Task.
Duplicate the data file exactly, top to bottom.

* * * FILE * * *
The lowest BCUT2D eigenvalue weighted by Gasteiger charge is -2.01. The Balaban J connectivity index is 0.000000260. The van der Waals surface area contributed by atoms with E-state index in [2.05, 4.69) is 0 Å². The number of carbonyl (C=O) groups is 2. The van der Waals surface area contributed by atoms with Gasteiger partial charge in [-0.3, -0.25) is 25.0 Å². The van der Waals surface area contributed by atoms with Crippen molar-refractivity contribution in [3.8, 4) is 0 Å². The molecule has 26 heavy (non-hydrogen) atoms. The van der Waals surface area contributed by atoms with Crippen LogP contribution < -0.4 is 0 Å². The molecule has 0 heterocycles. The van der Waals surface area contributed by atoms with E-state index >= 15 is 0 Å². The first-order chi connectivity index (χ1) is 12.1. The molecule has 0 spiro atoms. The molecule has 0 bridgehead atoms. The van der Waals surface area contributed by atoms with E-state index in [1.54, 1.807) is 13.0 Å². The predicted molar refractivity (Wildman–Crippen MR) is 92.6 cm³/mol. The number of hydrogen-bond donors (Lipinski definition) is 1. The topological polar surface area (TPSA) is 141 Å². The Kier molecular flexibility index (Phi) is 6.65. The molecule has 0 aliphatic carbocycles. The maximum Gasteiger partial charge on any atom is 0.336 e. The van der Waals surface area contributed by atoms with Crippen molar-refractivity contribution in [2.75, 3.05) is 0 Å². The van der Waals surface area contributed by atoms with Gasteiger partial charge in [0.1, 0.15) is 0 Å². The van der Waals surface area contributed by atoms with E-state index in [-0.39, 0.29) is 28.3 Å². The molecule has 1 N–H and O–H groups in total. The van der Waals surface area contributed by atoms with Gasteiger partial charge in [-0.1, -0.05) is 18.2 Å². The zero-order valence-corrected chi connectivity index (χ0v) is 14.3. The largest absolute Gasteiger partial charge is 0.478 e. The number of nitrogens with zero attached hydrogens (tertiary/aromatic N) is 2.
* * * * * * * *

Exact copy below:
The lowest BCUT2D eigenvalue weighted by Gasteiger charge is -2.01. The Balaban J connectivity index is 0.000000260. The van der Waals surface area contributed by atoms with E-state index in [2.05, 4.69) is 0 Å². The number of carbonyl (C=O) groups is 2. The van der Waals surface area contributed by atoms with Gasteiger partial charge in [-0.3, -0.25) is 25.0 Å². The van der Waals surface area contributed by atoms with Crippen molar-refractivity contribution in [3.8, 4) is 0 Å². The molecule has 26 heavy (non-hydrogen) atoms. The van der Waals surface area contributed by atoms with Crippen LogP contribution < -0.4 is 0 Å². The molecule has 0 heterocycles. The van der Waals surface area contributed by atoms with E-state index >= 15 is 0 Å². The first-order chi connectivity index (χ1) is 12.1. The molecule has 0 spiro atoms. The molecule has 0 bridgehead atoms. The van der Waals surface area contributed by atoms with E-state index in [1.54, 1.807) is 13.0 Å². The predicted molar refractivity (Wildman–Crippen MR) is 92.6 cm³/mol. The number of hydrogen-bond donors (Lipinski definition) is 1. The topological polar surface area (TPSA) is 141 Å². The Kier molecular flexibility index (Phi) is 6.65. The molecule has 0 aliphatic carbocycles. The maximum Gasteiger partial charge on any atom is 0.336 e. The van der Waals surface area contributed by atoms with Crippen molar-refractivity contribution in [2.75, 3.05) is 0 Å². The van der Waals surface area contributed by atoms with Gasteiger partial charge in [0.1, 0.15) is 0 Å². The van der Waals surface area contributed by atoms with E-state index in [-0.39, 0.29) is 28.3 Å². The molecule has 1 N–H and O–H groups in total. The van der Waals surface area contributed by atoms with Gasteiger partial charge in [-0.1, -0.05) is 18.2 Å². The zero-order valence-corrected chi connectivity index (χ0v) is 14.3. The largest absolute Gasteiger partial charge is 0.478 e. The number of nitrogens with zero attached hydrogens (tertiary/aromatic N) is 2.